Program trains teachers for high-need areas
Rochell Mahaley received her Bachelor of Science in animal science at MSU and a master’s from the veterinary medical school at MSU. And now she’s back for more.
Mahaley is one of 11 students involved in the second cohort of W.K. Kellogg Foundation Woodrow Wilson Teaching Fellows at MSU.
“The main purpose is to increase the quality and the quantity of math and science teachers for high-need schools,” Dr. Connie Bond, vice president for the fellowship, said. “To work with universities to help them improve the way they prepare math and science teachers.”
The second cohort began May 20. MSU’s first fellow cohort started at the beginning of summer 2011 and currently includes nine fellows.
Mahaley, who comes from a family of several teachers, said she enjoys the diversity of backgrounds of the fellows in the program and has enjoyed the classes so far.
The program runs over a course of four years and includes two summers of classes, with a teaching residence in between in high-need urban areas, and three years of teaching with online courses, Dr. Gail Richmond, associate professor in the Department of Teacher Education and director and co-principle investigator of MSU’s fellow program, said the program is focused on individuals and teachers within STEM fields, or science, technology, engineering and math.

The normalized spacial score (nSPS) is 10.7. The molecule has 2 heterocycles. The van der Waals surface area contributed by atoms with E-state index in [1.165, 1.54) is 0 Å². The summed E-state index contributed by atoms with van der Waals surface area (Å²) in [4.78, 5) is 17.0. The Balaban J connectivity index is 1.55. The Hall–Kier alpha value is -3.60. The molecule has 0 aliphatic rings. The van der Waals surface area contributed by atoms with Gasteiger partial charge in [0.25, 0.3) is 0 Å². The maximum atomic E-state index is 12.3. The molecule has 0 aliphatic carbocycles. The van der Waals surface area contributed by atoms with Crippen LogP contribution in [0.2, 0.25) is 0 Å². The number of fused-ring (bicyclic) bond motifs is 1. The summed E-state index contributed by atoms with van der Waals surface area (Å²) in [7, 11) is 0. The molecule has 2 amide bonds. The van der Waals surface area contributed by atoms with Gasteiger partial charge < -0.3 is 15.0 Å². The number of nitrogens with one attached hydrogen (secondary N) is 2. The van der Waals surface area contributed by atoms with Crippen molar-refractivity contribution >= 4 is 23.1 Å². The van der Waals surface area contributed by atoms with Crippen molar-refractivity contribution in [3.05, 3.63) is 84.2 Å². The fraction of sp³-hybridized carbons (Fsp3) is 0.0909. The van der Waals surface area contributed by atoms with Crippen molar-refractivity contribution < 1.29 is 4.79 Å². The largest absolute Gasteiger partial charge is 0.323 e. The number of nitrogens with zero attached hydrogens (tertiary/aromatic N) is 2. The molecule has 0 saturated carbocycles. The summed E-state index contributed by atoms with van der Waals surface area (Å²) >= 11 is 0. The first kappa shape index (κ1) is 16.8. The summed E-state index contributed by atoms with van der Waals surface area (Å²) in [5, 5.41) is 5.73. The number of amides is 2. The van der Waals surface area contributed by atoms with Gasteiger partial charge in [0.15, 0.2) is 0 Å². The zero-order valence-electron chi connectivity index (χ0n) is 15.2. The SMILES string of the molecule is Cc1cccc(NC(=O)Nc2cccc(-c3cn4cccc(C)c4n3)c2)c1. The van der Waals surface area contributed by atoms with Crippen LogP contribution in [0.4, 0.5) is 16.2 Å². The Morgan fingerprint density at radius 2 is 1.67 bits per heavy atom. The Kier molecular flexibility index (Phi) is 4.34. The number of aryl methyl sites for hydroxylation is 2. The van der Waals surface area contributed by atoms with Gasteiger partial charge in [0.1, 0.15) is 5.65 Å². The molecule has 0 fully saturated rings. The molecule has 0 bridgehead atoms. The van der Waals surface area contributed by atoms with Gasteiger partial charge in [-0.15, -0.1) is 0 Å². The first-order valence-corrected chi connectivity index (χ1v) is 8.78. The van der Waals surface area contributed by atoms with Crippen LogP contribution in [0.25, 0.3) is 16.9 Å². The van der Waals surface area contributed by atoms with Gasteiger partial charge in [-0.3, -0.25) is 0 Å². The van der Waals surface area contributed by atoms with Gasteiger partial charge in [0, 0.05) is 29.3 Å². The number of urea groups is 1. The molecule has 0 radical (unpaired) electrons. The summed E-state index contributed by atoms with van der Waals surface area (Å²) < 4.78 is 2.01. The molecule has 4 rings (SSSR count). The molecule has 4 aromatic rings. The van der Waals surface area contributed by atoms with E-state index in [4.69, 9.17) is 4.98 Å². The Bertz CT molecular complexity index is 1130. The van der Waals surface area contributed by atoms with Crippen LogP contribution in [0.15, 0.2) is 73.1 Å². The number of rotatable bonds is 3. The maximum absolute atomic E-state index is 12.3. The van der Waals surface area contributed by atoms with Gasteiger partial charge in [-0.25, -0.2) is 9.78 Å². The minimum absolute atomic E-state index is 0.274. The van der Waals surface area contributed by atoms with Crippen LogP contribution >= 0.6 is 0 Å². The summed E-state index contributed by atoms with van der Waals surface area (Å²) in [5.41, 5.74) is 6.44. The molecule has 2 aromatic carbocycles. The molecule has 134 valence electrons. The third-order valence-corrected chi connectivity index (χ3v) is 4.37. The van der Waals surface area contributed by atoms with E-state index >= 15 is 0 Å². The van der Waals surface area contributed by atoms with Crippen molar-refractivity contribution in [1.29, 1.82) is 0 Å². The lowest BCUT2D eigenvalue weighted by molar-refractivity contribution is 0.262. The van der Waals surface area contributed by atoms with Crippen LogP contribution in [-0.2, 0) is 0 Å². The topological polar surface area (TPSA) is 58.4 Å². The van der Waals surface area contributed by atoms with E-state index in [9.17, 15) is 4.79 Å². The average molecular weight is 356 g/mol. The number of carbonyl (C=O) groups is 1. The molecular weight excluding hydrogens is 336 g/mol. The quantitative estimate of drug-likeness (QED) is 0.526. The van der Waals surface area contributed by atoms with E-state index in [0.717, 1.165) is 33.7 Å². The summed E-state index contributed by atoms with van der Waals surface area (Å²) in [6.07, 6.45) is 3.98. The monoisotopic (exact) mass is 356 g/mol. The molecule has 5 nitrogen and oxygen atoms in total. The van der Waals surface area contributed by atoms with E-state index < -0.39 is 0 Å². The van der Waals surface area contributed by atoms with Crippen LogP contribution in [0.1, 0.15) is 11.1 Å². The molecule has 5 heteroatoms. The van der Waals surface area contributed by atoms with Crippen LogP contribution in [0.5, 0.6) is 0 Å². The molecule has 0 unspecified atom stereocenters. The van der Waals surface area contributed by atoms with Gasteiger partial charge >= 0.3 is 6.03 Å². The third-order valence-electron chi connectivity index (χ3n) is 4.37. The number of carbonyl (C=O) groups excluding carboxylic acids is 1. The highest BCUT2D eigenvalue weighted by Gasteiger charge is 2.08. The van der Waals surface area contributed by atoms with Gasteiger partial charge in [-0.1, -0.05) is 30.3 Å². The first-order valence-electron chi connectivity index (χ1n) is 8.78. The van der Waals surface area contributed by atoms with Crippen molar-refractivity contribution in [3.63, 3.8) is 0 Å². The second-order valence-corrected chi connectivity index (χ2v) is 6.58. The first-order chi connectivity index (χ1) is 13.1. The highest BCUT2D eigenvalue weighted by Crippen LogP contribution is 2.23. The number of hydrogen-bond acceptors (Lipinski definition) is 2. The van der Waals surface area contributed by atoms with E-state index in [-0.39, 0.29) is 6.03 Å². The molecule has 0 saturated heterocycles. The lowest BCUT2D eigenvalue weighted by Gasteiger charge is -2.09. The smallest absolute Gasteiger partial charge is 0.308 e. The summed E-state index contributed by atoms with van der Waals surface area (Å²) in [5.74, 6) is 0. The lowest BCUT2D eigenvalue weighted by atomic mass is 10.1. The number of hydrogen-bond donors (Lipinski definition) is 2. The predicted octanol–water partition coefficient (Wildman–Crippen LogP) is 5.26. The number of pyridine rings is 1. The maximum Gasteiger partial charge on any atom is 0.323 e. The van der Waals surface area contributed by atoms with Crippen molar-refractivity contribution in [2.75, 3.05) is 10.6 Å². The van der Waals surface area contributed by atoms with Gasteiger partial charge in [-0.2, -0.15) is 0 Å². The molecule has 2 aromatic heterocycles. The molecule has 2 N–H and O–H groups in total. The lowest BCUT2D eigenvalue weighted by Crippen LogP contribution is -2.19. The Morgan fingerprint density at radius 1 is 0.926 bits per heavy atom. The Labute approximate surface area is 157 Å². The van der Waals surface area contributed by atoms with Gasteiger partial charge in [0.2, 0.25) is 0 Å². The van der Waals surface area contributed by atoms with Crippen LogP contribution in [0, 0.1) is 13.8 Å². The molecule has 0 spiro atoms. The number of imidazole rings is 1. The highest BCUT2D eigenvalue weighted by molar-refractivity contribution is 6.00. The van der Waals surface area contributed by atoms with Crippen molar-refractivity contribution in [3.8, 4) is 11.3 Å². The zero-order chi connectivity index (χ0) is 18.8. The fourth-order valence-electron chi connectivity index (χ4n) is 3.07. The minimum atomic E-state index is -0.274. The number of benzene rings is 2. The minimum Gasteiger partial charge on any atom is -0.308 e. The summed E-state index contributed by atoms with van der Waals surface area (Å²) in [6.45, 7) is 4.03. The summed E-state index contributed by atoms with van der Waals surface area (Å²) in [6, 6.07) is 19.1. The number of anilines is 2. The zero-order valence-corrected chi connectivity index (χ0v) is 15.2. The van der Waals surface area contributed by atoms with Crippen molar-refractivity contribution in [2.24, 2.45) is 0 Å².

“I really want more of the minority students to know they can succeed,” Mahaley said, adding that as a minority herself, there weren’t many role models she could relate to. “If I can persuade (minorities) to make a decision to go to college, then that’s the greatest goal for me.”
Bond said this year’s cohort consists of 64 fellows across Michigan. The fellowship receives 2,017 applications a year, and there currently are 222 fellows across three states.
“It gives us a little bit of an advantage,” Greg Smith, an MSU alumnus in the first cohort, said. “(The fellowship) brings some element of prestige with the name.”
Bond said the program started in 2008 in Indiana and has since spread to Michigan and Ohio and is looking at including several more states in the near future, she said.
Each fellow receives $30,000 through the foundation, but much of that money goes toward the cost of tuition.
Richmond said MSU’s program focuses on high-need urban areas that need STEM teachers. The program also supports students through the program during their first three years as an educator, which Richmond says is the most common time teachers choose to leave the field.
“We want to attract the most highly qualified teachers to the profession and keep them there,” Richmond said.
For Mahaley, the long journey that began just one month ago already has been rewarding.
“It’s just an amazing program,” she said. “ I couldn’t ask for better … I encourage others to be a part as well.”